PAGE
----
That being said, some of the criticism has been a bit unfair in its vitriol and snark. Though Korn doesn’t explicitly write about this, underlying her piece is the notion that ideas are not ethereal entities completely objective and cut off from reality. Ideas, even those discussed in the loftiest of ivory towers, have real-world consequences. They trickle down from labs and classrooms and eventually filter into the culture at large. Sometimes the effects are minimal, but they may also effect a great sea change — and that sea change may not necessarily be positive.
But there also seems to be a certain defeatism in Korn’s piece. Are we really helpless in light of such disturbing revelations? Is oppression the inevitable outcome? Let’s suppose, for just a moment, that Venter is right and that human genetics research discovers incontestable evidence that different ethnic groups have different levels of “personality subtypes, language capabilities, mechanical abilities, intelligence” and so on. Obviously, such knowledge could be used to promote and justify oppression. (It has in the past.) Based on her editorial, it seems reasonable to assume that Korn would be opposed to such research because of the evil that it might lead to. And yet, if that is the reality, then it does us no good to stick our heads in the sand and pretend otherwise. It is what it is. It would be unwise and unfair to pretend otherwise.
However, only the most reductionistic would believe that because intelligence, athletic abilities, etc., are hard-wired into our DNA, the only logical response is to define our treatment of people by such a discovery. For Christians, our treatment of our fellow persons ought to be rooted in their bearing of God’s image, not their DNA. But even if you don’t believe in God, Garrett M. Lam writes in his response to Korn’s article that
[S]cience can do many things, but it can’t justify oppression. After all, science tells us the way things are. It tells us what is natural. But just because things are a certain way does not mean they ought to be that way. And just because something is natural does not mean that it is good or right or just. If we believe people should be treated equally, an institution that treats them unequally opposes our values. But even if it were true that people are born with unequal capacities, this would not imply that we should treat them unequally.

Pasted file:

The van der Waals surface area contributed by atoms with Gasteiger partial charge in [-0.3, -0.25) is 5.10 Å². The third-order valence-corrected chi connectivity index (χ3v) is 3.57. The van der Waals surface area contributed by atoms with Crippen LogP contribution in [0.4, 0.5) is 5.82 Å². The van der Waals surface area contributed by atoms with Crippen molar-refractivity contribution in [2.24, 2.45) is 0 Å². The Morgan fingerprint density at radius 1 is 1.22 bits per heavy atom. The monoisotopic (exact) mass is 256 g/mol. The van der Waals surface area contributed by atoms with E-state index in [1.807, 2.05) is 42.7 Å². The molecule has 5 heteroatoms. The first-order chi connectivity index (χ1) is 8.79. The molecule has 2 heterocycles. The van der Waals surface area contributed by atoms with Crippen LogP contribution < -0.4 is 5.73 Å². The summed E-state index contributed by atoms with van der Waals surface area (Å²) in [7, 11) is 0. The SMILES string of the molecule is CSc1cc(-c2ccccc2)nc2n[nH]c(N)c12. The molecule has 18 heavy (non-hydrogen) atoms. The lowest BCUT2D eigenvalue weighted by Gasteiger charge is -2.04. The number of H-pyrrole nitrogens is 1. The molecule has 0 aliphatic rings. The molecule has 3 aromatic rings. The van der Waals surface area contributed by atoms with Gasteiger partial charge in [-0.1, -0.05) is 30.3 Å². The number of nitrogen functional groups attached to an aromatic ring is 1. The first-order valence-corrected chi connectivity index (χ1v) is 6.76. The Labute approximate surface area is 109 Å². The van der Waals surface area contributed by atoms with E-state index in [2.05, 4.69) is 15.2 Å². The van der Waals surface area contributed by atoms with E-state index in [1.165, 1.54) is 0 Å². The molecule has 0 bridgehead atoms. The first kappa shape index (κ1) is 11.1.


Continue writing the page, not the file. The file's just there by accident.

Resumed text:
Indeed, Venter’s dangerous and uncomfortable idea confronts us about what a just society truly looks like. Will it be based on that which is only “skin deep,” that which is revealed by microscopes and test tubes? Or will we, as a society, dig deeper, pushing past quantifiable realities (important as they may be) to seek out a standard for justice and equality that is deeper and more universal? Such a challenge is impossible without dangerous ideas pushing us.
Academic freedom — the freedom to propose and pursue dangerous ideas — is not something to be feared. True, the process can be frightening and disturbing. The results can challenge long-held notions about reality. But to shut down and silence those dangerous ideas (and those suggesting them) because we don’t like what they say, or because the truths they reveal run counter to our agenda? That’s even more frightening and disturbing. It is only by understanding, considering, and researching such “dangerous” ideas — only by facing them head on — that we can understand them, and by understanding them, discover how best to confront the uncomfortable truths that they may reveal.
This entry was originally published on Christ and Pop Culture on .